Jack Morgan | Texas Public Radio

Jack Morgan

Arts and Culture Reporter

Jack Morgan has spent 35 years in electronic media, doing both television and radio.

In his mid-20s, Jack was known as Robbin Banks at two San Angelo FM stations, but the bulk of his career has been spent at PBS stations in Austin (KLRU), Orlando (WMFE), Vermont Public Television, and San Antonio's KLRN.

At KLRN he spent five years as director of production, where he was responsible for three hour-long programs with the San Antonio Symphony. Jack was also responsible for KLRN's ARTS program during its startup, and co-produced Texas Week With Rick Casey.

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San Antonio Symphony

The San Antonio Symphony debuted its new season last weekend and Musical Director and sometimes Conductor Sebastian Lang-Lessing predicts a lot of sizzle for their Friday and Saturday night performances at the Majestic.

"It’s going to be a very exciting performance for me," he said. "Schumann is something  that’s very personal for me. I’m very close to his music. I’ve recorded all of his symphonies and always feature him when I can."

Lang-Lessing is also looking forward to playing Rachmaninoff’s "Symphonic Dances."

Courtesy of the artist

San Antonio’s SOLI Chamber Ensemble is about to begin its new season and violinist Ertan Torgul said their selections will include what he calls "classics of today" -- selections of such quality that time will eventually render them classics.

"We’re always very innovative," he said. "We do a lot of multimedia and we do a lot of mixed ensemble things, and brand new pieces of course. Every season features at least four or five brand new works."

Jennifer Seighman
San Antonio Choral Society / San Antonio Choral Society

The San Antonio Choral Society’s 49th performing season starts October 15, so Music Director Jennifer Seighman dropped by the studio with a preview.

“We will have four major concerts," she said. "The first one is 'The Hills Are Alive: Music of Bavaria and Austria' and this is in anticipation of our choir tour to Bavaria and Austria, and also to help us get started celebrating Octoberfest this month."

Seighman said the "Hills Are Alive" performance will contain selections from "The Sound of Music."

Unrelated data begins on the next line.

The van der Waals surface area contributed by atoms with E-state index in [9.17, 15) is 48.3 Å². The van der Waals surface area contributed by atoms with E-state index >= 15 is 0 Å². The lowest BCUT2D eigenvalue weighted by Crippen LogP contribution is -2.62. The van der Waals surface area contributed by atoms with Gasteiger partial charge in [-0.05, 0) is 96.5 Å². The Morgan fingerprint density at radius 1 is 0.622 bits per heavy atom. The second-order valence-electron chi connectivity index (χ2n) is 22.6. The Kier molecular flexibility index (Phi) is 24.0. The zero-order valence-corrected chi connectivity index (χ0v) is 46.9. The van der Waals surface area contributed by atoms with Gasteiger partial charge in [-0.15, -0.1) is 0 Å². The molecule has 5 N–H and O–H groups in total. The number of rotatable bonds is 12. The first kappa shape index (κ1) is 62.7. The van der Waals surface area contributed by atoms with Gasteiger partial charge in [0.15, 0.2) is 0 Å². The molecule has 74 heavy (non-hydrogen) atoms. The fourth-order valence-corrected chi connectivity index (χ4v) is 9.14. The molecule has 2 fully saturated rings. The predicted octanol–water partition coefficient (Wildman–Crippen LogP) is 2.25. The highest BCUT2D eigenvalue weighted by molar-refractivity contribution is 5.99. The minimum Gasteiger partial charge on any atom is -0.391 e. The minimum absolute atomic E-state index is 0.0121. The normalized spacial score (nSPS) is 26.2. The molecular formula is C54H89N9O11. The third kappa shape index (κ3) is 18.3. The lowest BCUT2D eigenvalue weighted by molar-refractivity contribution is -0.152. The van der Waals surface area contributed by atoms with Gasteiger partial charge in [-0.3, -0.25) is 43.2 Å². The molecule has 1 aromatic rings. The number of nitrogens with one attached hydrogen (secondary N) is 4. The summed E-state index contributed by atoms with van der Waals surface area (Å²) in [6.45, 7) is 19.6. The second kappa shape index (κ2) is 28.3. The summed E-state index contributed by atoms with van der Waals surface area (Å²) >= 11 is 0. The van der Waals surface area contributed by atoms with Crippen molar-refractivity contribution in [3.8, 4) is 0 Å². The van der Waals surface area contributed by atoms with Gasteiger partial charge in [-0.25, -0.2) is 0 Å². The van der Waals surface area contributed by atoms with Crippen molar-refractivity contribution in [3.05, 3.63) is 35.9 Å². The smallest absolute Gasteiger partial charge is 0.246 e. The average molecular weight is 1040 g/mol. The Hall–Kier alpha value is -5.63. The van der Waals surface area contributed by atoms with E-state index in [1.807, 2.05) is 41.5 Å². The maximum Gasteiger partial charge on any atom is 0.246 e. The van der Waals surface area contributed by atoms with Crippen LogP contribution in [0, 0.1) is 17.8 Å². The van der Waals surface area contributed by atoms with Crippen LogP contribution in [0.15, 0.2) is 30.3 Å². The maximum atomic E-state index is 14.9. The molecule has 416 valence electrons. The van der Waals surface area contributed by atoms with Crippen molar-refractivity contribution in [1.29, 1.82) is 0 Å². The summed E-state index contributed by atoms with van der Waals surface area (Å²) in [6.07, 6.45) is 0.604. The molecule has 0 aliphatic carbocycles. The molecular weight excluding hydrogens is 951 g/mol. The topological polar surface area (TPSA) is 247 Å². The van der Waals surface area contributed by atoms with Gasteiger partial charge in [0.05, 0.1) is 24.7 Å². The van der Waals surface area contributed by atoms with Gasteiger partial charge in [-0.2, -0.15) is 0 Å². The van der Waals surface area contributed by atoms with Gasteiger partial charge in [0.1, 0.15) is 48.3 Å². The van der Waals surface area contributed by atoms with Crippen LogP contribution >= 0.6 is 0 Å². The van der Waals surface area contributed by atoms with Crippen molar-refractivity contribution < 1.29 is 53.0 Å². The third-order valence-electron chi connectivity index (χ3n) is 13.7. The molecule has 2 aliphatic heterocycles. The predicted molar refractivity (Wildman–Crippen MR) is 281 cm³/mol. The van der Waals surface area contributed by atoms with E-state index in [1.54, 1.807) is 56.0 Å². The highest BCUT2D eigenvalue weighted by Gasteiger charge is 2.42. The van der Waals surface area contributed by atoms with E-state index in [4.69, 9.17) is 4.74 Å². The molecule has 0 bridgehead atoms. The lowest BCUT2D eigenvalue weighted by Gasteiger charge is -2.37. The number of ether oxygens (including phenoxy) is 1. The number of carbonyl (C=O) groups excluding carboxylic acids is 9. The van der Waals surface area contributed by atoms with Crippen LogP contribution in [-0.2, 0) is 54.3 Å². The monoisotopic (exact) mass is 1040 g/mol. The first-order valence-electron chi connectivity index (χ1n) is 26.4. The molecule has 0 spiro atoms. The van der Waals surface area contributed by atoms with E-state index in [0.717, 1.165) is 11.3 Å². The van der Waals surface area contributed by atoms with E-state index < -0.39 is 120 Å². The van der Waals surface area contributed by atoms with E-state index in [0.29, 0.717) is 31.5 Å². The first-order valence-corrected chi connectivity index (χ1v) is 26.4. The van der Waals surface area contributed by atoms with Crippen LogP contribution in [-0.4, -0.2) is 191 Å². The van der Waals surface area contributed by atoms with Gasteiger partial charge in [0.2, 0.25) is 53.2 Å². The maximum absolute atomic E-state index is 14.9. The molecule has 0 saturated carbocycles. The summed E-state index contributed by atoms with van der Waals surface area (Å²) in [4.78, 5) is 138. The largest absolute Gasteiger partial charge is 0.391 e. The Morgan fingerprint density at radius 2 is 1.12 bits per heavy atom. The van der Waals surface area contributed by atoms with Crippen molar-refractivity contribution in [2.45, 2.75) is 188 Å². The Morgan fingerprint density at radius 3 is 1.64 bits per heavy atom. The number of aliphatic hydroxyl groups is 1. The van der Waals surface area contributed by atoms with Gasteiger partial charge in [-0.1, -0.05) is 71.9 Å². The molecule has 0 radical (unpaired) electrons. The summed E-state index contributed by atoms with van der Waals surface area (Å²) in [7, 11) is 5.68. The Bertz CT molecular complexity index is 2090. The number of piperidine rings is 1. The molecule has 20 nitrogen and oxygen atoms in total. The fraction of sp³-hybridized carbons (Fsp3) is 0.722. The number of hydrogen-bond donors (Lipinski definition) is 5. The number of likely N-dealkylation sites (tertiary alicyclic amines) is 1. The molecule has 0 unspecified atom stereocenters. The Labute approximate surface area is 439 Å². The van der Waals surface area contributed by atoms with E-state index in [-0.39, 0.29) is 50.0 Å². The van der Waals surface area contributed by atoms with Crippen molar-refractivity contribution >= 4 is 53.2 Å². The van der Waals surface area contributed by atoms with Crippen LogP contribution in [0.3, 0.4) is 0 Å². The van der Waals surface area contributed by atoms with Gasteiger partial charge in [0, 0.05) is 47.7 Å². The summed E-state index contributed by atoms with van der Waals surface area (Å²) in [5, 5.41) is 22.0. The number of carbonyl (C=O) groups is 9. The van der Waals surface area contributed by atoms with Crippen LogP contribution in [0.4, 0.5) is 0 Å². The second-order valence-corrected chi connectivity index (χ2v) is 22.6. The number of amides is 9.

Harry Hertzberg

An exhibit with an unusual origin opens at the downtown Central Library next week. The exhibit's curator, Allison Hays Lane, explains.

"We have over 40 wonderful, original World War I posters and prints that were found in the basement of the Hertzberg Museum," Lane said.

Lane was asked how that surprise find must have made those finding it feel.

“Almost like King Tut’s Tomb. I mean it was just wonderful!" she said.

Lane speaks in excited and reverential terms about the artists whose works comprise the "Winds and Words of War" collection.

The Witte Museum’s new exhibition is a whodunit adventure. The new exhibit is called "CSI, the Experience" and like the TV program, murder is at its core. 

The Witte’s Shannon Standley walked us through the three grisly settings where fictional victims had met their demise.

Nathan Cone

The McNay Art Museum presents another beautiful costume exhibition with "Cut! Costume and the Cinema," which shows period costumes from dozens of Hollywood blockbusters.

"It’s the largest costume collection that’s ever been presented at the McNay," said Museum Director William Chiego. "This is a chance to see a very large number of costumes made for film, and it’s a wonderful contrast to costumes made for stage." [see related story at bottom of page.]

San Antonio Symphony

The San Antonio Symphony’s new season starts Friday night at the Majestic Theater. Now in his fourth year as the music director for the symphony, Sebastian Lang-Lessing talked about what's coming this season.

"We open the season with a very Russian/French program," he said. "Two big Mussorgsky pieces. 'The Night on Bald Mountain,' orchestrated by Rimsky-Korsakov  and then we finish the concert with 'Pictures at an Exhibition.'"

Lang-Lessing’s enthusiasm for a soloist from last year has him bringing her back for an encore.

Lisa-Marie Mazzucco

You may have never heard of San Antonio’s Tuesday Musical Club, but now that they’re in their 91st season,  maybe it's time you did.

Board Member Claudia Robison talks about the curious way the club came about.

"It was founded by Anna Hertzberg, who had moved here from Manhattan, from New York City. She found that there was really no culture; it was really a cowpoke town," Robison said.

City of San Antonio

West Side residents and visitors will soon see aesthetic and functional changes to streets and sidewalks around the Guadalupe Cultural Arts area.

“This project is going to focus on Brazos Street from Montezuma to San Fernando Street, and we’re going to be improving the sidewalks along the West Side,” said city spokeswoman Melissa Sparks.

Some of the improvements include landscaping, decorative brickwork and other amenities.

The Guadalupe Cultural Arts Center is bringing Big Band Mexican Jazz to San Antonio. Spokesman Jorge Canavati says what to expect.

“We have Iraida Noriega, a very beautiful Jazz vocalist, world renowned, coming to do a concert at the Guadalupe Arts Center on the eighteenth at 7:30 p.m. She’s going to do Boleros, which are very famous ballads from Mexico and Cuba, from the 30s and 40s, and a big band, with John Migaldi and the Prime Time Orchestra, a local band,” Canavati says.

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